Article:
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I inherited an 1883 advice and etiquette book from my grandmother,
and in it is the longest and in some ways strangest list of meanings I've
ever encountered. It has become the starting point for this ongoing project:
to accumulate a list of flowers and the various meanings assigned to them
in different guides.
Right now, I have six sources for Victorian-era flower language. In the tables that follow, they are referred to by their print dates (1853, 1883(I), 1883(II), 1885, 1892, and 1899). They are:
1853: Chauncey, Mary, ed. The Floral Gift, from Nature and the Heart. New York: Leavitt & Allen, 1853. The copy I have is, unfortunately, missing pages 65-78 (between "Honeysuckle" and "Lily, White").
1883(I): Our Deportment, or the Manners, Conduct, and Dress of the Most Refined Society; including Forms for Letters, Invitations, Etc., Etc. Also, Valuable Suggestions on Home Culture and Training. Compiled from the Latest Reliable Authorities, by John H. Young, A.M. Detroit: F.B. Dickerson & Co., 1883.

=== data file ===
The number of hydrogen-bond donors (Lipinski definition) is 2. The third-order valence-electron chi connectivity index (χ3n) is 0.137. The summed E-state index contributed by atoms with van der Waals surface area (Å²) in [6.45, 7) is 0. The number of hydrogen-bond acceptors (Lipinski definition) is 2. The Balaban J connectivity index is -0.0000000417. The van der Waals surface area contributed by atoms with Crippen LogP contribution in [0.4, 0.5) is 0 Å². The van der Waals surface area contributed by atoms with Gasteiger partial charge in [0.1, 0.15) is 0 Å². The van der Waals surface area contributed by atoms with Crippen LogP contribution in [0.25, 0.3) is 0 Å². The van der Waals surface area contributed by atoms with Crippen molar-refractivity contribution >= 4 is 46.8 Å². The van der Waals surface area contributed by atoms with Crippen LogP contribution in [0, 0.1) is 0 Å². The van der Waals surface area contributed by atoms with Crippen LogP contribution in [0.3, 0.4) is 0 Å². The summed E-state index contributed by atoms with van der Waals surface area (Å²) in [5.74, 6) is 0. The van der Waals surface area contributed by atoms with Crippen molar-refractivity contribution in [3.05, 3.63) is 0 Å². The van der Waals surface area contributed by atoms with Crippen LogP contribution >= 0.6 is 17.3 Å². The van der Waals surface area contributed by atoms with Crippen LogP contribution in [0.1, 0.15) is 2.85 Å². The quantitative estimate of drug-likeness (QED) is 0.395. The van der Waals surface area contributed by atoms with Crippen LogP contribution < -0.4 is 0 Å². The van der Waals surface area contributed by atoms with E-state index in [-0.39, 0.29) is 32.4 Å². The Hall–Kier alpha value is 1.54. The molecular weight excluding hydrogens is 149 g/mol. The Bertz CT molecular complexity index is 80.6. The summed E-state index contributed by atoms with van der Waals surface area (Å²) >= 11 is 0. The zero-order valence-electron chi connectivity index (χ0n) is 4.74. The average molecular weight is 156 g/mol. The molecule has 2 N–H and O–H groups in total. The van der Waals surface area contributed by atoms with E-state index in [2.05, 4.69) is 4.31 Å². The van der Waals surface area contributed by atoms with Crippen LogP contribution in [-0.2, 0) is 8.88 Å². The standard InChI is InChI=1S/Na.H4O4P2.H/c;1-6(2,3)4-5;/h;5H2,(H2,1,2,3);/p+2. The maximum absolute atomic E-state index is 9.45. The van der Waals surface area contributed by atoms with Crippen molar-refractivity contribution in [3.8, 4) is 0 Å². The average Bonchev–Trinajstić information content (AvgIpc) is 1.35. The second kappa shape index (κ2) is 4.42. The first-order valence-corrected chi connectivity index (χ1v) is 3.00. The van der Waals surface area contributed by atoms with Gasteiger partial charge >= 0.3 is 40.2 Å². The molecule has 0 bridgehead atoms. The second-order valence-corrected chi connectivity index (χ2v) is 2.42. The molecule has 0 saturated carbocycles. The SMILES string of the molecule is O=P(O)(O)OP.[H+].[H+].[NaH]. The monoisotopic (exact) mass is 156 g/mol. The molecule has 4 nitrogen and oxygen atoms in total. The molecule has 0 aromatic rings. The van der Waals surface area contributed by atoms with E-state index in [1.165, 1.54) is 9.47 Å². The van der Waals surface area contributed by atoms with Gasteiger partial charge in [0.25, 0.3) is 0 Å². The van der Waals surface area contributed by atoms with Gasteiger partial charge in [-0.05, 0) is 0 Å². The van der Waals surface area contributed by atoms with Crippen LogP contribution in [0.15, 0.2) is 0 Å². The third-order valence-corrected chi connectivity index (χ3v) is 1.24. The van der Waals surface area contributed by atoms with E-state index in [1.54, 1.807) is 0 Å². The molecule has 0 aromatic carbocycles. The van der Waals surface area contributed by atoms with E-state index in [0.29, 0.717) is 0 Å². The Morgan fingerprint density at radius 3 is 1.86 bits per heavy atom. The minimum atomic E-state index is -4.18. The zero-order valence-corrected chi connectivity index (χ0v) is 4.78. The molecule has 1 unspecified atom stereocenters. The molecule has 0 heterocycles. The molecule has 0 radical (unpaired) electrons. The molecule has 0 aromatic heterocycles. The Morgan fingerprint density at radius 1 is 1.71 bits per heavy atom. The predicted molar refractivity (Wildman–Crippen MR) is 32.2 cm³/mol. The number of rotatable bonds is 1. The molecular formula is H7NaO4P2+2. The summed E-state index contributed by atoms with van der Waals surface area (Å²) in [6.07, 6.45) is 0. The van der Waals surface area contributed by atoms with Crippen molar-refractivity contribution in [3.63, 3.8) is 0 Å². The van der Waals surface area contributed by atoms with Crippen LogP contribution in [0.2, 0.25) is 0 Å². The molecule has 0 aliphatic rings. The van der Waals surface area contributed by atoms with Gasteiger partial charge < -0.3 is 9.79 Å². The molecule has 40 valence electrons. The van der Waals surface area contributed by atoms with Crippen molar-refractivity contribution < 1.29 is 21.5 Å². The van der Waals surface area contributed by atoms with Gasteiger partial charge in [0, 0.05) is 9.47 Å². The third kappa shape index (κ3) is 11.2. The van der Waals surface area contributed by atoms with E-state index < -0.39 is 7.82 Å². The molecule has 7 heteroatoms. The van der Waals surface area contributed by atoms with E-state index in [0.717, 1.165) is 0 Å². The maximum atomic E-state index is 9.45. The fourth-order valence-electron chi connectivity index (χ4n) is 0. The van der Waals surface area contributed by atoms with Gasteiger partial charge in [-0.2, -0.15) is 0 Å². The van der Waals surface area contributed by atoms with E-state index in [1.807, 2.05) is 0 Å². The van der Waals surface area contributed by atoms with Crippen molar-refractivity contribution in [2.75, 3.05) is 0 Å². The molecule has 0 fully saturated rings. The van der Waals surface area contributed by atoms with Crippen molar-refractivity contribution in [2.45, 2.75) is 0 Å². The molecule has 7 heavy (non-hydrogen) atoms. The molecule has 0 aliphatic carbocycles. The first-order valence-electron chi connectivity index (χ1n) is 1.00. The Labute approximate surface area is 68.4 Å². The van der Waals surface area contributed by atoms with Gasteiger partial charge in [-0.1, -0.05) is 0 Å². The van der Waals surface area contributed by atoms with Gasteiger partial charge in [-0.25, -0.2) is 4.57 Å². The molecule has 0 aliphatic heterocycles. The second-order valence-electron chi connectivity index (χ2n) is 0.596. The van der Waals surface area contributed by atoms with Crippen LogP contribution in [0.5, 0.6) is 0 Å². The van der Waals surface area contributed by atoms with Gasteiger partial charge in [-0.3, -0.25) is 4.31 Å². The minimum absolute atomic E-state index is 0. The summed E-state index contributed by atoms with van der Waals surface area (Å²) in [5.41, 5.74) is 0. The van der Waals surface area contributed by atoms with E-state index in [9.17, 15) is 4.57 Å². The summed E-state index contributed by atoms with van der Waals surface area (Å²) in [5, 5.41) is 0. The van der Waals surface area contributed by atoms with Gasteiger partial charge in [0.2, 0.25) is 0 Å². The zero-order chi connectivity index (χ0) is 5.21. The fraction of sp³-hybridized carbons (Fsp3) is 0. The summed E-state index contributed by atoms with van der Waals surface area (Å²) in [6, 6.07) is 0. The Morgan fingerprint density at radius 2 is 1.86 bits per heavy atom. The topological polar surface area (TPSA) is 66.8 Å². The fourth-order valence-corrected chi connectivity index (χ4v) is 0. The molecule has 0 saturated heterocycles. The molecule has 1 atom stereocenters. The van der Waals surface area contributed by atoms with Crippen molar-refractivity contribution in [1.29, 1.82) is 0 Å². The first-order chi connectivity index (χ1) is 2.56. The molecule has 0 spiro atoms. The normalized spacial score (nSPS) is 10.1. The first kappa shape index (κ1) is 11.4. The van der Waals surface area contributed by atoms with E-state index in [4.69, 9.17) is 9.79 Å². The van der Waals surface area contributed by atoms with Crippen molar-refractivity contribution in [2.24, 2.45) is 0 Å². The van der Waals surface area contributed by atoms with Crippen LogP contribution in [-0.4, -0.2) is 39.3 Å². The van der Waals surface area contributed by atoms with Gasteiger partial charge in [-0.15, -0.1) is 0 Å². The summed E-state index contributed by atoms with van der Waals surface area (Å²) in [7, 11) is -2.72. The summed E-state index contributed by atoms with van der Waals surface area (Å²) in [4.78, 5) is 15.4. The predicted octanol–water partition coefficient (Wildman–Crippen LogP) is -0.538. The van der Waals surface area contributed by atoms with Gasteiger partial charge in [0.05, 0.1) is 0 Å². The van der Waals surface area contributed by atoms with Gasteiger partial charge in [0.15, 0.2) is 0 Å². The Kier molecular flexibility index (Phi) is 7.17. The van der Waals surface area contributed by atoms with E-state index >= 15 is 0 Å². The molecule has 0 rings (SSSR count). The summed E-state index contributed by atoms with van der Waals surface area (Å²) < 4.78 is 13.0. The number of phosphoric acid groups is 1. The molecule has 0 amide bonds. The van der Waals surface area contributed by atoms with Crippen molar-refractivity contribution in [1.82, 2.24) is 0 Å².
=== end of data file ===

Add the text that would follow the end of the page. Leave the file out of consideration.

1883(II): Hill, Thos. E. Hill's Manual of Social and Business Forms. Chicago: Hill Standard Book Co., 1883.
1885: Kate Greenaway's Language of Flowers, 1885. From a plain text file provided by Brent Ross.
1892: Robinson, Nugent. Collier's Cyclopedia of Commercial and Social Information and Treasury of Useful and Entertaining Knowledge. New York: P. F. Collier, Publisher, 1892.
1899: Parsons' Hand-Book of Forms: A Compendium of Business and Social Rules and a Complete Work of Reference and Self-Instruction, with Illustrations, 13th ed. Battle Creek, MI: The Central Manufacturing Co., 1899.
As it happened, the 1885 and 1892 lists proved to be absolutely identical except for some spelling variations. Thus, in the index by flower name, I've combined them into one column.
Since the names used for some flowers are obscure to modern readers, I've used the Oxford English Dictionary to try to find more recognizable equivalents for the unfamiliar names. I'd appreciate any suggestions for the ones I haven't identified. I'm also always on the lookout for more sources -- ideally ones actually published in the nineteenth century, rather than modern versions. Comments and suggestions are always welcome -- please send me mail!
And now, onward!
visitors since September 16, 2002.